Miamidades Cone Of Silence No Longer Broken Stays In Place
Written by Risa Polansky on December 11, 2008
By Risa Polansky
The Cone of Silence lives.
A move to eliminate Miami-Dade County’s lobbyist-control measure died at a committee meeting Tuesday before reaching the full commission for a final vote.
Commissioners enacted the imaginary cone in 1998 to reduce outside influence on procurement decisions, forbidding bid-related communication among county officials and vendors, consultants and lobbyists.
The cone also prohibits some in-house communication within the county on bids and keeps members of bidder selection committees off-limits.
Some have lauded the measure for reducing at least the perception of corruption in procurement. Others say it blocks essential information from being shared.
In October, commissioners voted to change the cone, essentially to allow for some nuts-and-bolts discussion not meant to influence bidder selection.
That sparked outgoing commission Chair Bruno Barreiro’s motion to repeal the cone altogether. His idea cleared a hurdle last month, passing with no discussion during a primary vote.
But at Tuesday’s Budget and Finance Committee — the first chance for comment on the proposal — commissioners asked that the county give the newly tweaked cone a chance before killing it.
"I think that it’s no longer broken," Commissioner Katy Sorenson said.
Robert Meyers, executive director of the county’s Commission on Ethics and Public Trust, also encouraged commissioners to give the modified measure a go before nixing the cone entirely.
Even Aviation Director José Abreu, who is credited with coining the phrase "cone of senseless," said the October changes remedied the cone’s flaws.
"I used to call it the cone of senseless," he said. But through the recent legislation that allows some discussion when the cone is in place, "my main concern was taken care of."
Mr. Barreiro, who does not sit on the committee, did not show up. During the hearing, no lobbyists spoke on the proposal to kill the cone.
Activist Alan Rigerman, only member of the public to comment, said he recalled a packed chamber 10 years ago when the county proposed the cone. He said he was torn on whether to kill it and asked commissioners to do what’s best for taxpayers.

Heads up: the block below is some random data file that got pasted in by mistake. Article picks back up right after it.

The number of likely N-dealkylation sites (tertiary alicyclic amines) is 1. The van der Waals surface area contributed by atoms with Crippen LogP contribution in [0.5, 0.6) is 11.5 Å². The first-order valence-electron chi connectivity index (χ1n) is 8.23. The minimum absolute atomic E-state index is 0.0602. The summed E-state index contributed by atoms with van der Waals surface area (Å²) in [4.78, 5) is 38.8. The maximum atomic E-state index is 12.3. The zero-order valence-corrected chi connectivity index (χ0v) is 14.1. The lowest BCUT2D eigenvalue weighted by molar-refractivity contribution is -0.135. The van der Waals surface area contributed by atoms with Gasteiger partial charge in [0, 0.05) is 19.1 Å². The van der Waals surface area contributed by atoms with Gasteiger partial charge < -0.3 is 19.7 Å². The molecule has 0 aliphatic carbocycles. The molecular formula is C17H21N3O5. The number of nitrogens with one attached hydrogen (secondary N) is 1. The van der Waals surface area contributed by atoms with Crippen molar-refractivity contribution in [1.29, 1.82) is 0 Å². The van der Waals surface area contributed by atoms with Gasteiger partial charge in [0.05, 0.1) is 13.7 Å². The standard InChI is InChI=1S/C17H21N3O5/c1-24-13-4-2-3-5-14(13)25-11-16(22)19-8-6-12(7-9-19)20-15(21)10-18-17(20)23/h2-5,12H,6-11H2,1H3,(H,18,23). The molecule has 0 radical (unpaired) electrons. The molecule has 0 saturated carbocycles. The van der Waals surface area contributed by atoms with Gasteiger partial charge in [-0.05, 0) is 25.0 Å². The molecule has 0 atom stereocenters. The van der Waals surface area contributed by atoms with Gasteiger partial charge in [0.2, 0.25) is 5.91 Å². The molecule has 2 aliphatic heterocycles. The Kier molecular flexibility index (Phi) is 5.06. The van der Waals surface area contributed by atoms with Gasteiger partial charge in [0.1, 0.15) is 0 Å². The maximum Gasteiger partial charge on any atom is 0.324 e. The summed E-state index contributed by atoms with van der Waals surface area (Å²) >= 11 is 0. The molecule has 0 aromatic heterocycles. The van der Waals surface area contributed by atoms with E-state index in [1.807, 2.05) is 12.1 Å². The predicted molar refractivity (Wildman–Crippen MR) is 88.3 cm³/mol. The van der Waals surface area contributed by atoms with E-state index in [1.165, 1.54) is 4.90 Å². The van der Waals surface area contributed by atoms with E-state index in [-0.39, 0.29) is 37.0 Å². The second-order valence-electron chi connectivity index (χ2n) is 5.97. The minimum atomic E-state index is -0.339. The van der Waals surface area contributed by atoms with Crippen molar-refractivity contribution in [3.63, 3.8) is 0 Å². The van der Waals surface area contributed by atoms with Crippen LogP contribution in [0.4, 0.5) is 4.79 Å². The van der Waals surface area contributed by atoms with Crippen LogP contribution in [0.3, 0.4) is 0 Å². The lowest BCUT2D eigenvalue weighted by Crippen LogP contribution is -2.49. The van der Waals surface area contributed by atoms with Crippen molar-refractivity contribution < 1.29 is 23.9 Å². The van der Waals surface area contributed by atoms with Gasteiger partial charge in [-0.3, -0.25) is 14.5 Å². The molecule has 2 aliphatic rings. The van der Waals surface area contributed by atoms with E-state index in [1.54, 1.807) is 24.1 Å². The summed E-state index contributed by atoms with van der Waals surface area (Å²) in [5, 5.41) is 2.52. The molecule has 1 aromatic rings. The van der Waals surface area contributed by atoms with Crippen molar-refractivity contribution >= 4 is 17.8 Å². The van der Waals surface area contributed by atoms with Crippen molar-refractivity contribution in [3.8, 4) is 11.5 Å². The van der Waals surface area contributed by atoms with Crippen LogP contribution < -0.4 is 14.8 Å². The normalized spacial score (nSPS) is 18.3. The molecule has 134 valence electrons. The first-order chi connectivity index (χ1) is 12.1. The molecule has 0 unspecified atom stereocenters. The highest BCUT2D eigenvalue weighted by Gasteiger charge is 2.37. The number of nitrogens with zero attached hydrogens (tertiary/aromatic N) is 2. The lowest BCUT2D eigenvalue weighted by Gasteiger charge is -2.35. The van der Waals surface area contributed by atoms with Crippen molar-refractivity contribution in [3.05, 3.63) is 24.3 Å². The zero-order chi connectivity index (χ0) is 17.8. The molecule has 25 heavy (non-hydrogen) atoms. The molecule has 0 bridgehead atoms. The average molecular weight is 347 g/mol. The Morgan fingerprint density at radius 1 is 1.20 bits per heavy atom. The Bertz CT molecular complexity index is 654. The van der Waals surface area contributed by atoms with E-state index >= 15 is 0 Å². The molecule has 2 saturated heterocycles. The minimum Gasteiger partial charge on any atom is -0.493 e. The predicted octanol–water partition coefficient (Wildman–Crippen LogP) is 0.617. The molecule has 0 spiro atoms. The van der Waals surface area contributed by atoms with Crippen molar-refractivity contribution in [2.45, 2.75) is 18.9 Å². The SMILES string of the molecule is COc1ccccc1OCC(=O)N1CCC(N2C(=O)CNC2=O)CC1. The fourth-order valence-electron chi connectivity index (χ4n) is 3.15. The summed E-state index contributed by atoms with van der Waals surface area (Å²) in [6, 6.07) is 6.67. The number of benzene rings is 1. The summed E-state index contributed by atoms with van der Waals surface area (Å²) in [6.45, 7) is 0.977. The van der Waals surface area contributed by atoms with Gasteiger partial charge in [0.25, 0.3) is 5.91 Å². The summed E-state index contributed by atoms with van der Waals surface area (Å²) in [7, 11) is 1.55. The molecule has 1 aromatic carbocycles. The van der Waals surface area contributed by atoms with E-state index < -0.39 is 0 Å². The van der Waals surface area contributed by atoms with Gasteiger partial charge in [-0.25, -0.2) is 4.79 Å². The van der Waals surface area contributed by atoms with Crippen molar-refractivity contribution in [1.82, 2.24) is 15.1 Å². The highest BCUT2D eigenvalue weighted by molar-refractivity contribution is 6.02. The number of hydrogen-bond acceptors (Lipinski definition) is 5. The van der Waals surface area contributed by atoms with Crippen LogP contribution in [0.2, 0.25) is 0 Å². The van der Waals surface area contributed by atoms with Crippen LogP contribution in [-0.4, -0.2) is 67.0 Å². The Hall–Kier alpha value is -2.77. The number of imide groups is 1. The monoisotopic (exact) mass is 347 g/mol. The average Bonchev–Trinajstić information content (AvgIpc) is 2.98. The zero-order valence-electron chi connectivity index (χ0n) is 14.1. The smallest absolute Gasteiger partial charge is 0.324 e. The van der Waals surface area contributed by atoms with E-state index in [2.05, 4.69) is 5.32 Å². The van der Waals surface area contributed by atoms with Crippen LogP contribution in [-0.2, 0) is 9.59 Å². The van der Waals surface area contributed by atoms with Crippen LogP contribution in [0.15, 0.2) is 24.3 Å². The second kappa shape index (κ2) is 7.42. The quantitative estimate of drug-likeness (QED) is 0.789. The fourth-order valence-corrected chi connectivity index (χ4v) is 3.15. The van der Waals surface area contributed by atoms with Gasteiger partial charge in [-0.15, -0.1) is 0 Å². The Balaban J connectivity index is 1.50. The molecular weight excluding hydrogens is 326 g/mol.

Before the 6-0 vote, Commissioner Joe Martinez — who has spoken out against the cone in the past — predicted "the perception issue is going to kill [the motion to repeal]."
The county’s decision to keep the cone of silence may relieve Miami’s procurement department, concerned that such county action could hinder public confidence in government.
The city, which once abided by the county’s procurement code, opted to craft its own cone of silence in 2002, tailoring it to the city’s needs, said Glenn Marcos, Miami’s purchasing director.
Under the city’s cone, communication between lobbyists and officials such as the mayor, commissioners, city manager and staff is forbidden.
Awardance of any contract such as construction, architectural and engineering, grounds maintenance and professional services agreements requires a formal bid.
"It [the cone] does a good job of separating the politics and allowing the procurement process to move ahead," Mr. Marcos said. "It facilitates transparency within government."
Mr. Marcos said he couldn’t understand the county’s move to kill its cone.
The cone protects businesses’ due process and give them a fair shot at government contracts for goods and services, he said. "The procurement process is due process — it’s guaranteeing that this is an open and fair competitor process."
Mr. Marcos said the county would have taken a giant step backward by lifting the cone and risked increasing lack of confidence in government. "What is the benefit of not having it? What’s there to be gained?"